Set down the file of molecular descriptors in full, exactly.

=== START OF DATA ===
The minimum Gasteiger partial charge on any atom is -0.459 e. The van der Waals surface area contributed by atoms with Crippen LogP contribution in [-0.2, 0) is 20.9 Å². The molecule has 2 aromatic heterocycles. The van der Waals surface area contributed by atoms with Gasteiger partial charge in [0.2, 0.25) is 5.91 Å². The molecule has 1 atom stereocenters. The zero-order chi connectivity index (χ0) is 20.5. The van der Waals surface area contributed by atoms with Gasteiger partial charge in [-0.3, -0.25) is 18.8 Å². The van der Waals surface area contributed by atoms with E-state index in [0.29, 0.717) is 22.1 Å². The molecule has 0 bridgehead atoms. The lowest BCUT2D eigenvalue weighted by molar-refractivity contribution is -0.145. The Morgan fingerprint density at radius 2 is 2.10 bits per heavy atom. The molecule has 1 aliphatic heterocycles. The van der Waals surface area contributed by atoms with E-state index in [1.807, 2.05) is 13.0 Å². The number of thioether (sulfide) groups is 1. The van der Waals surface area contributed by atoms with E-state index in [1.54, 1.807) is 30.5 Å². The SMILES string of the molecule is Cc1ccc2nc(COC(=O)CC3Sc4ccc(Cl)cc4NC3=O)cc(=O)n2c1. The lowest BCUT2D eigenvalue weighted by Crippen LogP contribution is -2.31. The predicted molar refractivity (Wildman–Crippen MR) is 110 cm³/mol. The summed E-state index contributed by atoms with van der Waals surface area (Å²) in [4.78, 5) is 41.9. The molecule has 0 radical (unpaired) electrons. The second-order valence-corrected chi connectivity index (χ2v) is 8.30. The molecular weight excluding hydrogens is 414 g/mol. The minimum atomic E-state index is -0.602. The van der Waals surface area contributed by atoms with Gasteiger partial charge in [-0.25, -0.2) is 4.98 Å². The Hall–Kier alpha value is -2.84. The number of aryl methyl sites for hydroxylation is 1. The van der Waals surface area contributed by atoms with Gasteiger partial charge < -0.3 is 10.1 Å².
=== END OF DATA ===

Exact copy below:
The minimum Gasteiger partial charge on any atom is -0.459 e. The van der Waals surface area contributed by atoms with Crippen LogP contribution in [-0.2, 0) is 20.9 Å². The molecule has 2 aromatic heterocycles. The van der Waals surface area contributed by atoms with Gasteiger partial charge in [0.2, 0.25) is 5.91 Å². The molecule has 1 atom stereocenters. The zero-order chi connectivity index (χ0) is 20.5. The van der Waals surface area contributed by atoms with Gasteiger partial charge in [-0.3, -0.25) is 18.8 Å². The van der Waals surface area contributed by atoms with E-state index in [0.29, 0.717) is 22.1 Å². The molecule has 0 bridgehead atoms. The lowest BCUT2D eigenvalue weighted by molar-refractivity contribution is -0.145. The Morgan fingerprint density at radius 2 is 2.10 bits per heavy atom. The molecule has 1 aliphatic heterocycles. The van der Waals surface area contributed by atoms with E-state index in [1.807, 2.05) is 13.0 Å². The number of thioether (sulfide) groups is 1. The van der Waals surface area contributed by atoms with E-state index in [1.54, 1.807) is 30.5 Å². The SMILES string of the molecule is Cc1ccc2nc(COC(=O)CC3Sc4ccc(Cl)cc4NC3=O)cc(=O)n2c1. The lowest BCUT2D eigenvalue weighted by Crippen LogP contribution is -2.31. The predicted molar refractivity (Wildman–Crippen MR) is 110 cm³/mol. The summed E-state index contributed by atoms with van der Waals surface area (Å²) in [4.78, 5) is 41.9. The molecule has 0 radical (unpaired) electrons. The second-order valence-corrected chi connectivity index (χ2v) is 8.30. The molecular weight excluding hydrogens is 414 g/mol. The minimum atomic E-state index is -0.602. The van der Waals surface area contributed by atoms with Gasteiger partial charge in [-0.25, -0.2) is 4.98 Å². The Hall–Kier alpha value is -2.84. The number of aryl methyl sites for hydroxylation is 1. The van der Waals surface area contributed by atoms with Gasteiger partial charge < -0.3 is 10.1 Å².